A long, long time ago (at least 10-12 years back) I started to hypothesize that we were heading for a generation for whom “video production” was just another form of literacy. Eventually the majority of people will have some degree of production skills as a part of their work.
It’s not as wacky idea as it seems. Go back a couple of years and you’ll find only a very small elite had the tools and skills to read and write (the classic definition of literacy). Pre Gutenberg it was a very elite skill and definitely not something you’d want the unwashed masses doing. The ability to read and write was a defining skill that separated the “educated leadership” from the masses of followers. The Catholic Church continued the elitist practice of a Latin Mass, in part to continue a “mystique” about the ceremony because only the priesthood understood Latin.
Literacy, or the lack of it, is a way of controlling a population. Then we had the Industrial Era and (relatively) cheap printing and slowly more and more people acquired the ability to read and write. It was no longer “special” and no longer a guarantee of income or career that it once was. Being able to read or write no longer defined the position.
Now that about 90% of the Western population reads and writes acceptably, we see how important it is to all types of jobs. There are very few jobs where you could fulfill the function of the job without knowing how to read and write.
For some people, their ability to write is their primary skill. Novelists, playwrights, screenplay writers, etc all primarily use their writing skills to make a living. But nearly every business person writes reports or writes PowerPoint presentations. People fill out forms for a living, or correct filled out forms and enter them into an electronic storage system. People (used to) write classified ads before Craigslist came along.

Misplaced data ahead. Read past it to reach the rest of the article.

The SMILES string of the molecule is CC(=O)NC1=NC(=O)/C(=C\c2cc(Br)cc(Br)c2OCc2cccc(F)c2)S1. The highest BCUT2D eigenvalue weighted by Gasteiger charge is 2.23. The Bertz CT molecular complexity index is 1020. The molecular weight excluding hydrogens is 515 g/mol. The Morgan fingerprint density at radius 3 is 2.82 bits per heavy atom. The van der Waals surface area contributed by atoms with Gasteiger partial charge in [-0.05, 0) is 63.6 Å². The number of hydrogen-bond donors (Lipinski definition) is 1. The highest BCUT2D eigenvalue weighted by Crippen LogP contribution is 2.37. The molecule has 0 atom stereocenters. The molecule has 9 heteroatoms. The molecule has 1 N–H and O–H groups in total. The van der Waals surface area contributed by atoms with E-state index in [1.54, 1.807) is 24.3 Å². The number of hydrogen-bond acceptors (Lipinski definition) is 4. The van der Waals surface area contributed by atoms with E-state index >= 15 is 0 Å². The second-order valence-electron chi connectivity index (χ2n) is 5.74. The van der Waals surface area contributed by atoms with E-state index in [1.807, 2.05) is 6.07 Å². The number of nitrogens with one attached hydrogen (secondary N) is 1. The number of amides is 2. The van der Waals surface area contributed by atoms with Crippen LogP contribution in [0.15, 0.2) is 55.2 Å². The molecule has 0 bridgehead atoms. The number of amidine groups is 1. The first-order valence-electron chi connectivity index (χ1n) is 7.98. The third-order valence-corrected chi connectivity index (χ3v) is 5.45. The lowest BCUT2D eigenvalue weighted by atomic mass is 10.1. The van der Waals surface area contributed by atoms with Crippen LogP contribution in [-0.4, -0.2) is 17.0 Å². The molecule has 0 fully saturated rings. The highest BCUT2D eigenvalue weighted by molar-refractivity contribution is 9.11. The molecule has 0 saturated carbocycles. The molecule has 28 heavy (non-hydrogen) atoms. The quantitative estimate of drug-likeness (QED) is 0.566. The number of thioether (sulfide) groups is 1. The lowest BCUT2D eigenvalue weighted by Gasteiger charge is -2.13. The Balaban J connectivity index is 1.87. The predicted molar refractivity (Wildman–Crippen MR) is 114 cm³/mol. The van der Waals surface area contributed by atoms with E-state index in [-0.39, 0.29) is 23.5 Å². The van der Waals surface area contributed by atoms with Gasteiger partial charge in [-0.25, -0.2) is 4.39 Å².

If you think about it, there are very few places where you could survive without knowing how to read and write: to be literate.
As I predicted, I think we’ve seen video production and post production skills move from being niche knowledge areas, accessed only by the High Priests (and occasional Priestess) of the Television and Film businesses. The technology was hard to work with, bulky, needed a lot of power and a lot of light. There were genius engineers who kept cameras aligned within themselves and with other cameras.
Today’s young production crews don’t have the joy of recalling the pain of aligning the three tubes in a camera to each other; or the “fun” of 4-Field (NTSC) or 8-Field (PAL) frame sequence in editing. Personally I’m glad those days have gone, along with linear editing and all that went with it.
Now, like the advent of cheap tools in reading and writing like the ball-point pen, electric typewriters and eventually laser printers, means that anyone who has a reason to write, can do so.
That’s where we are, or are heading, for the very broad field of ‘video production and post production’. It’s not the job any more, it’s just a set of tools almost everyone uses in their life somewhere.
But like classic literacy, only very few will make it their primary means of earning an income. Instead, those skills will be common to most people. Some will use the same basic skills to add some video to a news website along with the article, some will use it to record and present events, some will use it only personally, some will have to use it as part of their work and some will make it the primary means of income generation.
Instead of the latter being the only way to exercise these skills there are now many, many more ways to exercise them. As I say in my seminars on the subject, because of the advent of low cost, high quality production tools, anyone who has an idea and the drive can produce their project.
I don’t think “high end” production is going to go away, any more than widespread literacy forced the novelist out of business. 150 years later there are still highly successful novelists, just not a whole lot. There are a whole lot more (thousands of times more) who use their literacy skills as part of the way they make their living.
And that’s where we’re heading: to a world where there’s nothing special about video production skills, per sé, just different ways of leveraging those skills into an income stream in association with other skills.